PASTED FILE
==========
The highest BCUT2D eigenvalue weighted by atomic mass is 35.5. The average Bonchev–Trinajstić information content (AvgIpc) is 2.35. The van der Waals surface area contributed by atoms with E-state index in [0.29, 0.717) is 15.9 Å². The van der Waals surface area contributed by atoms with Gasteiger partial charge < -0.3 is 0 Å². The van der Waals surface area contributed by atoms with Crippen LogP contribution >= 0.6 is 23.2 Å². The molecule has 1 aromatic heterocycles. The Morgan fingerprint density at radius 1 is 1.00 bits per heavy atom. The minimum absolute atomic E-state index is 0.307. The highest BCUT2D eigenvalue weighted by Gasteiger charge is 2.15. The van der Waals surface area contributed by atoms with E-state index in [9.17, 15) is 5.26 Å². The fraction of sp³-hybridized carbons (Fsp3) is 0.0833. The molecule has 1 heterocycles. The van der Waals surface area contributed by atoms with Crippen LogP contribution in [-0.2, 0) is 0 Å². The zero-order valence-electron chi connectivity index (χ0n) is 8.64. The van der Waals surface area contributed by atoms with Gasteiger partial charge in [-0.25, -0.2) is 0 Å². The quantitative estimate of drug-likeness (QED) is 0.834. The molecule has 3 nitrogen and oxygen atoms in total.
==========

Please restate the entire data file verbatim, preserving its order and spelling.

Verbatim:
The highest BCUT2D eigenvalue weighted by atomic mass is 35.5. The average Bonchev–Trinajstić information content (AvgIpc) is 2.35. The van der Waals surface area contributed by atoms with E-state index in [0.29, 0.717) is 15.9 Å². The van der Waals surface area contributed by atoms with Gasteiger partial charge < -0.3 is 0 Å². The van der Waals surface area contributed by atoms with Crippen LogP contribution >= 0.6 is 23.2 Å². The molecule has 1 aromatic heterocycles. The Morgan fingerprint density at radius 1 is 1.00 bits per heavy atom. The minimum absolute atomic E-state index is 0.307. The highest BCUT2D eigenvalue weighted by Gasteiger charge is 2.15. The van der Waals surface area contributed by atoms with E-state index in [9.17, 15) is 5.26 Å². The fraction of sp³-hybridized carbons (Fsp3) is 0.0833. The molecule has 1 heterocycles. The van der Waals surface area contributed by atoms with Crippen LogP contribution in [-0.2, 0) is 0 Å². The zero-order valence-electron chi connectivity index (χ0n) is 8.64. The van der Waals surface area contributed by atoms with Gasteiger partial charge in [-0.25, -0.2) is 0 Å². The quantitative estimate of drug-likeness (QED) is 0.834. The molecule has 3 nitrogen and oxygen atoms in total.